Civil War Transcendence, part 324

 

We reached the National Pike’s crossing of the Monocacy River. Thank heavens, no Yanks were there. So we crossed, and once we hit the eastern shore, I turned us south.

I couldn’t hear our main body firing at the Yank camp anymore. So I was relieved that they were probably retreating toward Adamstown. I brought our men to a halt and dismounted. We began to walk our horses to give them a breather. I guess we had trudged about a mile went we heard cannon booming toward the west.  We stopped and tried to view Braddock Heights, but there was too much intervening foliage and high ground.  The cannonade seemed to be directed toward an object further west.

I smiled and said, “I think Major Mosby has accomplished his mission.”

The men nodded, but they were too tired to really enjoy the moment.

I reasoned, “If the Yanks at the camp south of Frederick had followed our main body, they certainly would turn back to see what was happening at downtown Frederick and Braddock Heights. In fact, I hoped we have confused them so much they don’t know which way to turn.

I motioned for the men to continue walking. We came to a large road and Zeke informed me it was Reich’s Road.

I asked, “What’s tha next big road we will cross, and how far is it?”

He answered, “Urbana Pike’s next, and it’s about two miles.”

I nodded and asked, “That’s tha pike with a ford that’s closest to tha eastern edge of tha Yank camp, right?”

He just nodded in the affirmative.

I directed, “We’re gonna walk some more. Then we’re gonna mount and get past Urbana Pike.”

I suddenly got a notion and asked Zeke, “What’s the next ford after Urbana Pike and how far is it?”

“I don’t rightly remember tha name of tha road or tha ford, but there’s a side road that will take us sowth from tha Urbana Pike to tha ford.  It’s ‘bout three miles, and that ford is about four miles from Adamstown,” he informed me.

I nodded as we continued walking. We could still hear cannonade in the distance. Sometimes when the wind was blowing just right, we could hear what sounded like small arms firing also.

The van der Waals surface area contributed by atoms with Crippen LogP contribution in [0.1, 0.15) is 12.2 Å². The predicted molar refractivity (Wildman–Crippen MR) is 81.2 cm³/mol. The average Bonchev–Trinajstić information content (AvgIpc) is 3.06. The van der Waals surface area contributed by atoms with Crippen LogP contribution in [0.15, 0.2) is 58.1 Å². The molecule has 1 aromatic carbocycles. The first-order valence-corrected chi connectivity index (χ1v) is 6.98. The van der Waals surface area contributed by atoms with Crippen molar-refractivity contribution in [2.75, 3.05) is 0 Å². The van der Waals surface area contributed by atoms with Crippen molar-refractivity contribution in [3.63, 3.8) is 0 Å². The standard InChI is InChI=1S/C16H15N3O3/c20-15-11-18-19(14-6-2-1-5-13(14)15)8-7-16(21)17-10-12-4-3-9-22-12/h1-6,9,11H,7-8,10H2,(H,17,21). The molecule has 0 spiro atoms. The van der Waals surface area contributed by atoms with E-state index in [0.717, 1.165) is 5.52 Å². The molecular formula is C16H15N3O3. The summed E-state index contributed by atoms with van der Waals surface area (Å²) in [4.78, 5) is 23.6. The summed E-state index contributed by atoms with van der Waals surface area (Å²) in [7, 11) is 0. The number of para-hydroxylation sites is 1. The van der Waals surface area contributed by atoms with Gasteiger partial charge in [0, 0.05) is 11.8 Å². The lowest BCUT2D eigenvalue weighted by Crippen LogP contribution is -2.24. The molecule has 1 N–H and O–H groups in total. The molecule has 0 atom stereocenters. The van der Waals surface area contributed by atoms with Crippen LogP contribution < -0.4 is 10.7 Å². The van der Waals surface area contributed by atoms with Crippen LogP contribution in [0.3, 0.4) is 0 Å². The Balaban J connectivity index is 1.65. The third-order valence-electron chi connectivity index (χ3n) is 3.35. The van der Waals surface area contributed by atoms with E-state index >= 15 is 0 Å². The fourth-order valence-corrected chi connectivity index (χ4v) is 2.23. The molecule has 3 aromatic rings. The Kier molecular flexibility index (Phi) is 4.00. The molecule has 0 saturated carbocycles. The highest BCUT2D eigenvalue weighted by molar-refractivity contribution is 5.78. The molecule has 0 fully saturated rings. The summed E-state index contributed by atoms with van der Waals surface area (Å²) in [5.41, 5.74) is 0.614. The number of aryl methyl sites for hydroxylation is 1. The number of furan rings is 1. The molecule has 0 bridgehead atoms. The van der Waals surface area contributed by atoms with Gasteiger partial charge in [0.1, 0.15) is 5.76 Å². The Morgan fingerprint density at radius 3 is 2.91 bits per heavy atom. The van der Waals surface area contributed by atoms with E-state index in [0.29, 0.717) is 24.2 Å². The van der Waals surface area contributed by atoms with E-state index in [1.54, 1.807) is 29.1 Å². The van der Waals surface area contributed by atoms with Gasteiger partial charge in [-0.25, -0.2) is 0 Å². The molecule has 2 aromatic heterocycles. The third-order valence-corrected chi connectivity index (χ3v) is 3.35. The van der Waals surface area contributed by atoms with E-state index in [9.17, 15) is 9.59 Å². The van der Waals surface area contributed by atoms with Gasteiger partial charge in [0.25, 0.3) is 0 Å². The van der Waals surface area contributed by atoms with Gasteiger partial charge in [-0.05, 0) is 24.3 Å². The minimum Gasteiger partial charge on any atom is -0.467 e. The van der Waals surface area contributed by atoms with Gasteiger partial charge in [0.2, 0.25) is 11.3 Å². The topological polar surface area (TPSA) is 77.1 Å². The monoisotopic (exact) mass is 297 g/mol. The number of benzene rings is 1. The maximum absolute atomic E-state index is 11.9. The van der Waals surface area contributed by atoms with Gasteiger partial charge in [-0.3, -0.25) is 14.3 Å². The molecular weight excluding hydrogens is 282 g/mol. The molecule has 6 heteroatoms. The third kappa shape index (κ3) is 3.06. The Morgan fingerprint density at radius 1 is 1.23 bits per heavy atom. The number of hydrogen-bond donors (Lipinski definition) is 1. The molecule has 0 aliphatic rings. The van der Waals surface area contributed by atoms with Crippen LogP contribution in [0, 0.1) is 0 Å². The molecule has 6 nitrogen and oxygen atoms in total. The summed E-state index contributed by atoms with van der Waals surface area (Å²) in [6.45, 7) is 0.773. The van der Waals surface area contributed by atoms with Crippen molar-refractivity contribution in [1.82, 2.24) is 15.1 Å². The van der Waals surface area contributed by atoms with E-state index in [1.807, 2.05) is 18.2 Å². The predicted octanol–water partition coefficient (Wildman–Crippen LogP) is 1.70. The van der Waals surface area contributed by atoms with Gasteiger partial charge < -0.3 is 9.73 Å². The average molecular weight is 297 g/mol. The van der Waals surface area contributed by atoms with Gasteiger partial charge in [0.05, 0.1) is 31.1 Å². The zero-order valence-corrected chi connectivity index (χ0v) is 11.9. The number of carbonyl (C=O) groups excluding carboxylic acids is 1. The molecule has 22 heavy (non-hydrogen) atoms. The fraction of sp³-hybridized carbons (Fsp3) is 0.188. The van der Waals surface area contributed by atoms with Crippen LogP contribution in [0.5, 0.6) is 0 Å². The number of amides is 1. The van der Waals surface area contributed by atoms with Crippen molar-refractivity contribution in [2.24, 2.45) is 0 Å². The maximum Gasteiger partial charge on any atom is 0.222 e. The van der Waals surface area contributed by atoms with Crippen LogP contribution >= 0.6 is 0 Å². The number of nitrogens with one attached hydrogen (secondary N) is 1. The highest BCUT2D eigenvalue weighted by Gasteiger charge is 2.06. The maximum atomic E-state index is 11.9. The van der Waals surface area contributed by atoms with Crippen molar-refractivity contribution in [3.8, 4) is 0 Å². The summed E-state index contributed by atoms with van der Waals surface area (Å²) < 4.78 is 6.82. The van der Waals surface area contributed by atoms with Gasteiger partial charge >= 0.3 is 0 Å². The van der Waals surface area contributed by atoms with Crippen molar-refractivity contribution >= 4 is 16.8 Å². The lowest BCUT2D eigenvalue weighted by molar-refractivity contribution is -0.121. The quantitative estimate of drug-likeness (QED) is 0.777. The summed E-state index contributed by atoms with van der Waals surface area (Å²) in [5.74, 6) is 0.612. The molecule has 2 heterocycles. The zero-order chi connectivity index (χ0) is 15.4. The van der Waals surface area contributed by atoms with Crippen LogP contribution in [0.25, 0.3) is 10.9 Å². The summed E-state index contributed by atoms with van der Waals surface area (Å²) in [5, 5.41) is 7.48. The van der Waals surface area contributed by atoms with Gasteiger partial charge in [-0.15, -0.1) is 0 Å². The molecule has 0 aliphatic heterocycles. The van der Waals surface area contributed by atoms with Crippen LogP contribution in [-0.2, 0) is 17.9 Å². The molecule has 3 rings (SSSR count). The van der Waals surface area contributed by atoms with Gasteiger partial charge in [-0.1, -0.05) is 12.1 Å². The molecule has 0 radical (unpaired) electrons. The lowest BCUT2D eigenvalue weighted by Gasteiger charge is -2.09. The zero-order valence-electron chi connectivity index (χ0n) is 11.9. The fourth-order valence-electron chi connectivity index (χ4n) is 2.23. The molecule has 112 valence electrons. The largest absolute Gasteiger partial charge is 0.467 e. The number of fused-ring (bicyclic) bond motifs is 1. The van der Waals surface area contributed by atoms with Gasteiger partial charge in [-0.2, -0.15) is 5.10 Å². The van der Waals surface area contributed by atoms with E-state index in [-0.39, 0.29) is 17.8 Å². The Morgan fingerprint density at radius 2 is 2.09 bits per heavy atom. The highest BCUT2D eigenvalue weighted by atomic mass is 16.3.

After a while I pulled my pocket watch out and estimated we had been walking about an hour.  I put my watch back in the coat pocket and commanded, “Let’s mount up.”

Stonewall let me know what he thought of my directive by blowing out a long snore.  I chuckled and mounted up.

The ever observant Skeeter inquired, “Does that horse know what yar saying?”

I looked at him, smiled and said, “Yep.”

Skeeter initially looked at me with an awed expression, and then thinking I was pulling his leg said, “Ahh, Lieutenant.”

I just retorted, “Let’s go.”

We walked the horses for another 15 minutes and then began a gentle lope to the Urbana Pike.

324-sentinel

The Urbana Pike was going to be a possible problem.  The Yanks might have been so spooked by our attack from the east on their corrals, that they had fortified the Urbana Pike ford and placed troopers east of the ford as pickets, plus instituted patrols of the area east of the ford.

We reached a stand of trees on the north bank of a small creek that branched off the Monocacy just to the northeast of the Urbana Ford and halted. Just as I thought, the Yanks had stationed a force on both sides of the ford. We were hidden from sight due to the tree line. However, I didn’t know the extent of the Yankee occupation of the area east of the ford.   If we withdrew and went further east to avoid the Yanks, and they had patrols to the east, we could arouse the whole Yank contingent at the ford if we ran into a patrol.  Then they would come down on us like fleas on a hound, because it looked like they outnumbered us three to one. Also, if we got into a running fight, our horses wouldn’t last. They were tired out as it was. We needed to get by the Yanks and make our way back to Adamstown at our own pace.

I shook my head after failing to come up with a solution. Then an idea came to me. It wasn’t one I liked, but it just might work.

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About Civil War Reflections

Vernon has been a Civil War buff since childhood, but had been inactive in Civil War history for over two decades. However, in the early 1990s his interest was rekindled after watching Ken Burns’ “Civil War Documentary” on PBS. He particularly became interested in the Battle of Antietam (Sharpsburg) and decided to learn more about this epic struggle.
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